..Trying to avoid ”˜taking sides’ in the debate, the document inevitably failed to reconcile diametrically opposing theological understandings. It even attempted to spiritualise this conflict as if it were a form of creative diversity mysteriously pointing to the Kingdom of God.
This is why we did not share the optimism of some that an orthodox view of marriage would prevail in the proposed ”˜teaching document.’ The committee responsible for such a document would have been composed of representatives of both sides in the debate, resulting either in impasse, further theological muddle and confusion or, as occurred with the Pilling Report, majority and minority views.
As the Synod debate was introduced, Bishops made clear that the proposed retention of the historic teaching of marriage, or the ban on liturgical blessings of same sex relationships, was not a ”˜stake in the ground’ beyond which the church will not move. To the contrary the Bishops saw it merely as a description of where the church is at the moment from where we would then ”˜move forward’. This was a clear encouragement to innovations led by the loudest voices.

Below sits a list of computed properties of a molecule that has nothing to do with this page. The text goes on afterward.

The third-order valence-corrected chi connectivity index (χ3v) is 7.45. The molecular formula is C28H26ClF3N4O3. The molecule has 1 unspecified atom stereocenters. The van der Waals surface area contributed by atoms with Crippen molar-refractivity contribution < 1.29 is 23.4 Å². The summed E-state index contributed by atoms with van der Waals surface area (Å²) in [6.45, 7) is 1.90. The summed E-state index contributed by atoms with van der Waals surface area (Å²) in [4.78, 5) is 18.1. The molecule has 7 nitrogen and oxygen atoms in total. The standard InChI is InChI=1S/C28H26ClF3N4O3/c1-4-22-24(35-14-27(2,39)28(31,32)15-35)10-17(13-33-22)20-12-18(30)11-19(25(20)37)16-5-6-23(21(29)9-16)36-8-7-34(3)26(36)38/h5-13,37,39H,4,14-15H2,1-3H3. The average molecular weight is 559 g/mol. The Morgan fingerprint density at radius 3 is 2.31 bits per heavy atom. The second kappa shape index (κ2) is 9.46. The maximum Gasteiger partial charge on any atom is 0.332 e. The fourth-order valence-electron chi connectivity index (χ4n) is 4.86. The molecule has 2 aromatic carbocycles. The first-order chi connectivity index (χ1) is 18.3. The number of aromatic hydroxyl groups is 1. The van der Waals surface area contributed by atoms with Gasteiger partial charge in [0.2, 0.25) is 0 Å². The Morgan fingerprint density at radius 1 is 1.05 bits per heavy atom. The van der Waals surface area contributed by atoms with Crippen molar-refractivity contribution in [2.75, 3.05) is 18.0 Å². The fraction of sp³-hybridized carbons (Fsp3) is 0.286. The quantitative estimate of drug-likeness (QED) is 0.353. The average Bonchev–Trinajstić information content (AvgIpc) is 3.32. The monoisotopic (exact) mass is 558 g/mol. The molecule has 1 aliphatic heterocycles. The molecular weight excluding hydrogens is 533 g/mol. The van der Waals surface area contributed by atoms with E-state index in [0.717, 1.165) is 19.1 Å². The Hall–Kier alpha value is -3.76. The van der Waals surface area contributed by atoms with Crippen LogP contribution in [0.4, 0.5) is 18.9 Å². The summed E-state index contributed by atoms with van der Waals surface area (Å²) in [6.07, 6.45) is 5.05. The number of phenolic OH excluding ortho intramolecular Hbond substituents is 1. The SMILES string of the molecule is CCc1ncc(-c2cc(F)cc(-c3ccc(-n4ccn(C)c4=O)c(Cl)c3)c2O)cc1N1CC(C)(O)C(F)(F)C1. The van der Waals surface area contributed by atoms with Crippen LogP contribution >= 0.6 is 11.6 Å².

Our view was that orthodox believers could have no confidence either in the Report or in the process it was intended to initiate. Whichever way the vote went, there would be no happy outcome. The Church of England now finds itself in disarray.
After the very expensive ”˜holding operation’ of the Shared Conversations and the production of GS2055, the inevitable crisis in the C of E is now upon us; one that cannot be covered up by more platitudes about reconciliation and unity.
There is a better way. We would like to suggest seven principles to guide orthodox Anglicans as they start to envision and plan for a better church future:
Read it all